Thursday, November 19, 2009

Reviewing *Thief* by Brian James


Push is an imprint of Scholastic and they have a great handle on gritty realism in fiction...Oh, and Push publishes first-time authors in particular and David Levithan is its founder, which is a neat fact. I haven't read anything by him yet, but his name keeps cropping up. He's co-written a book with John Green called Will Grayson, Will Grayson. It's coming out in April and I can't wait to read it. The Push imprint is author-centered, which is great to see.

I just read another book by Brian James called The Heights a few weeks ago. It's his newer title and I really enjoyed it. Brian really knows how to write female characters--although just because I am female I don't have the authority to dictate how all female characters should be written in fiction. He's just good at it. He evokes a compelling inner life. I feel like I personally know his characters.

Elizabeth, "Kid", is living in a foster home with Alexi and their foster mother Sandra, who acts more like a handler than any type of mother. Sandra has Liz and Alexi pickpocket in exchange for room and board. The girls are "homeschooled" and have matching masked tattoos to show that they are thieves. On the cover the girl has an actual mask tattoo and it looks okay, but I really imagined the tattoo as looking more like an infinity symbol with strings hanging off each side. Both the mask image and the inifnity image make sense for Liz's character. I wonder if Brian had a particular image in mind when he wrote this detail into the book and if the cover depicts it accurately. It's funny, the girl on the cover is cute and I thought, starting the book, "yeah, okay, some cute girl is the thief...or they needed an attractive cover girl". But Liz is described as a good thief exactly because she is cute and never questioned. People don't believe she's up to something and she gets away with everything.

Then their household is sent a brother. I couldn't quite get a handle on why Dune, who's like 16, is sent into foster care. But he and Liz have an immediate connection and she helps him become a thief. Apparently boys are bad at stealing because they are automatically suspect. Whereas a cute girl can get away with anything. Sandra doesn't want Dune there upsetting her balance, so she just waits for him to get picked up by the cops. Sandra always says that if you get caught she won't come for you.

One of the strengths of the story is Liz's pull between Alexi and Dune. I think there is a romantic relation ship between L and A, and L certainly looks to A for comfort. But Dune feels like the beginning of a family to her; he offers something even softer than Alexi does. But A doesn't let go as easily as Liz needs her to and the three of them struggle to figure out their own lives and where each of them fits within it.

And like The Heights, Thief is poetic; at times very beautiful. Here's a passage I like:

I wouldn't ever let him see if it wasn't there in his eyes...the spark of a shooting star deep under the surface like a ship still burning on the bottom of the sea. I can tell he tries to hide it as much as I try to hide my smile...
And there's a companion scene a little earlier, a flashback of Liz and her mom:

"The water calms you like it calms all animals," she tells me.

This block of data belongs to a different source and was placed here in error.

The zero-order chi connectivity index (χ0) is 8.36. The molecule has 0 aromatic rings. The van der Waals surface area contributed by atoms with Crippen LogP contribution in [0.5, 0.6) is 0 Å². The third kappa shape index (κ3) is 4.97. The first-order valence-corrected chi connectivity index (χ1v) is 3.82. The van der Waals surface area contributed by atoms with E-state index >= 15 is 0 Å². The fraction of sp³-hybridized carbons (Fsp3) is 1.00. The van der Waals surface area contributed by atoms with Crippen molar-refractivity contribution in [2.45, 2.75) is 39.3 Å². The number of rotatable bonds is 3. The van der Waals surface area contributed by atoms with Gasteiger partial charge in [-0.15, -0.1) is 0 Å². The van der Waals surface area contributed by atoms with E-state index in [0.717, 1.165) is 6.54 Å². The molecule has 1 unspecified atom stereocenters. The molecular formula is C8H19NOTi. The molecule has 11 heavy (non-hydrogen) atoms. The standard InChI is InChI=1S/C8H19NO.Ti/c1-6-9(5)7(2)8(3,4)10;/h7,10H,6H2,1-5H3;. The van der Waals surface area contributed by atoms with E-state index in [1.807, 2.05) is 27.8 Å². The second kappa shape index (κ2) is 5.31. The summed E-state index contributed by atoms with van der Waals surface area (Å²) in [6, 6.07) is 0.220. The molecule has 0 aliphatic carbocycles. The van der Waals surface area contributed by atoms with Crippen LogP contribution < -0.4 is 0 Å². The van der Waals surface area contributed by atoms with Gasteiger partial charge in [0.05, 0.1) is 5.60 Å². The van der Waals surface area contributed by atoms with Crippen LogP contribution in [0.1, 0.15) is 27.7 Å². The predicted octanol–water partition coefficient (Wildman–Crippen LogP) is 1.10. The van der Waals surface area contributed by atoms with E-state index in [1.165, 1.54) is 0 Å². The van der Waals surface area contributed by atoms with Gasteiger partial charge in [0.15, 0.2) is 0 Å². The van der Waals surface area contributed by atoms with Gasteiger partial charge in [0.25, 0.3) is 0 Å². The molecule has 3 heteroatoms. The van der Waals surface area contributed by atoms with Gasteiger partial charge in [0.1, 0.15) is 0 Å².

Only she's wrong about that. There's nothing calm about me when I'm near the river. It feels alive inside me.
My mother used to let me throw wishes into the river. I'd scribble them on tiny pieces of paper and cry as I watched them float away. She'd put her head near my ear...whisper softly...tell me how the seagulls would keep my wishes from dorwning...carry them off to the end of the world. One day all the wishes would come back to me on shooting stars.

I really like the image of the ship burning under the sea, it totally captures the sense of Dune and his uniqueness. And subtly connecting his new presence with the shooting star memory is great because you get a feeling for how Dune has affected Liz.

I also like the ending, and usually I don't talk about the endings in books in my reviews. But this one was poetic and it doesn't ruin the book to say that Liz realizes how real love can be strong and secure, versus the slippery love that she's experienced up to this point. It's conveyed very well.

Brian is also the author of Zombie Blondes which seems like a bit of a departure? I have it on my reading list for the near future.

Mandy

6 comments:

Clare said...

Mandy, this looks good. And you MUST read Nick and Norah by Rachel Cohn and David Levithan. It's my favourite contemporary YA from the last few years.

Donna Gambale said...

This looks excellent. And I love that the author has something so different coming out -- it's so interesting to read a real variety of novels from an author. (Libba Bray is a perfect example.)

I'll be meeting David Levithan this weekend (he's in Philadelphia for a conference and book signing), and though I've yet to read any of his books, they're at the top of my list!

Juju at Tales of Whimsy.com said...

Great review. I like what you said about the burning ship too. Very well said.

Mandy (Edge of Seventeen) said...

Clare: I'll put it on my list! I've seen it around of course, but haven't picked it up yet! Thanks.

Donna: Totally! Especially the Libba Bray part! So different. I'm interested in Brian's Zombie Blondes book. I wonder how it will differ from the two I've read.

Juju: Thanks for your blush-inducing comment. I always look forward to your visits and comments :)

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